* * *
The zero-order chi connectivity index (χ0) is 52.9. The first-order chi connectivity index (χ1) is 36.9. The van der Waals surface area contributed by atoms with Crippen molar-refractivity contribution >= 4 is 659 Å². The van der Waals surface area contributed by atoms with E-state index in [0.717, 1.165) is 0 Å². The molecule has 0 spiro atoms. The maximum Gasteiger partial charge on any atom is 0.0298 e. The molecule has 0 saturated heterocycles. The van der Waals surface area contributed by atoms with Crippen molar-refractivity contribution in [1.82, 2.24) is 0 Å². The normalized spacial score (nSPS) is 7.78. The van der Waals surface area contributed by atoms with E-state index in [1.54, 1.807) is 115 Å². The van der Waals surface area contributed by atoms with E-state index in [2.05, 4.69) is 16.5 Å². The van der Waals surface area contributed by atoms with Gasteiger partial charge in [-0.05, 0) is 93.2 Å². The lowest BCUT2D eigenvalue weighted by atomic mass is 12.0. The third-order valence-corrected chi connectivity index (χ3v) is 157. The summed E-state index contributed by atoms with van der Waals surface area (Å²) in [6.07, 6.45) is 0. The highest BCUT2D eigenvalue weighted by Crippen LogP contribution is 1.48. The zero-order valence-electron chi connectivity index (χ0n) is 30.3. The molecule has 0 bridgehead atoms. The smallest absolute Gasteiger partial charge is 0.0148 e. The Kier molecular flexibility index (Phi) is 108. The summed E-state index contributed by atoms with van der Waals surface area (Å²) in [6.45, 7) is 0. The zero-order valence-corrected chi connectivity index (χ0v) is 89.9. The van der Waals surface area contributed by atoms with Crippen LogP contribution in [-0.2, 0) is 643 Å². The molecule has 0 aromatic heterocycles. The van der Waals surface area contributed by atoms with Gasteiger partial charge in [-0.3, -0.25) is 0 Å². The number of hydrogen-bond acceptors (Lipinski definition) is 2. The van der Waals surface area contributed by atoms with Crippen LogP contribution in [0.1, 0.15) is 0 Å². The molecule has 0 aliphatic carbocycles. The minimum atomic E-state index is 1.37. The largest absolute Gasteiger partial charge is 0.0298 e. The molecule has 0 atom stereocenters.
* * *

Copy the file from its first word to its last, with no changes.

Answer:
The zero-order chi connectivity index (χ0) is 52.9. The first-order chi connectivity index (χ1) is 36.9. The van der Waals surface area contributed by atoms with Crippen molar-refractivity contribution >= 4 is 659 Å². The van der Waals surface area contributed by atoms with E-state index in [0.717, 1.165) is 0 Å². The molecule has 0 spiro atoms. The maximum Gasteiger partial charge on any atom is 0.0298 e. The molecule has 0 saturated heterocycles. The van der Waals surface area contributed by atoms with Crippen molar-refractivity contribution in [1.82, 2.24) is 0 Å². The normalized spacial score (nSPS) is 7.78. The van der Waals surface area contributed by atoms with E-state index in [1.54, 1.807) is 115 Å². The van der Waals surface area contributed by atoms with E-state index in [2.05, 4.69) is 16.5 Å². The van der Waals surface area contributed by atoms with Gasteiger partial charge in [-0.05, 0) is 93.2 Å². The lowest BCUT2D eigenvalue weighted by atomic mass is 12.0. The third-order valence-corrected chi connectivity index (χ3v) is 157. The summed E-state index contributed by atoms with van der Waals surface area (Å²) in [6.07, 6.45) is 0. The highest BCUT2D eigenvalue weighted by Crippen LogP contribution is 1.48. The zero-order valence-electron chi connectivity index (χ0n) is 30.3. The molecule has 0 bridgehead atoms. The smallest absolute Gasteiger partial charge is 0.0148 e. The Kier molecular flexibility index (Phi) is 108. The summed E-state index contributed by atoms with van der Waals surface area (Å²) in [6.45, 7) is 0. The zero-order valence-corrected chi connectivity index (χ0v) is 89.9. The van der Waals surface area contributed by atoms with Crippen LogP contribution in [-0.2, 0) is 643 Å². The molecule has 0 aromatic heterocycles. The van der Waals surface area contributed by atoms with Gasteiger partial charge in [-0.3, -0.25) is 0 Å². The number of hydrogen-bond acceptors (Lipinski definition) is 2. The van der Waals surface area contributed by atoms with Crippen LogP contribution in [0.1, 0.15) is 0 Å². The molecule has 0 aliphatic carbocycles. The minimum atomic E-state index is 1.37. The largest absolute Gasteiger partial charge is 0.0298 e. The molecule has 0 atom stereocenters.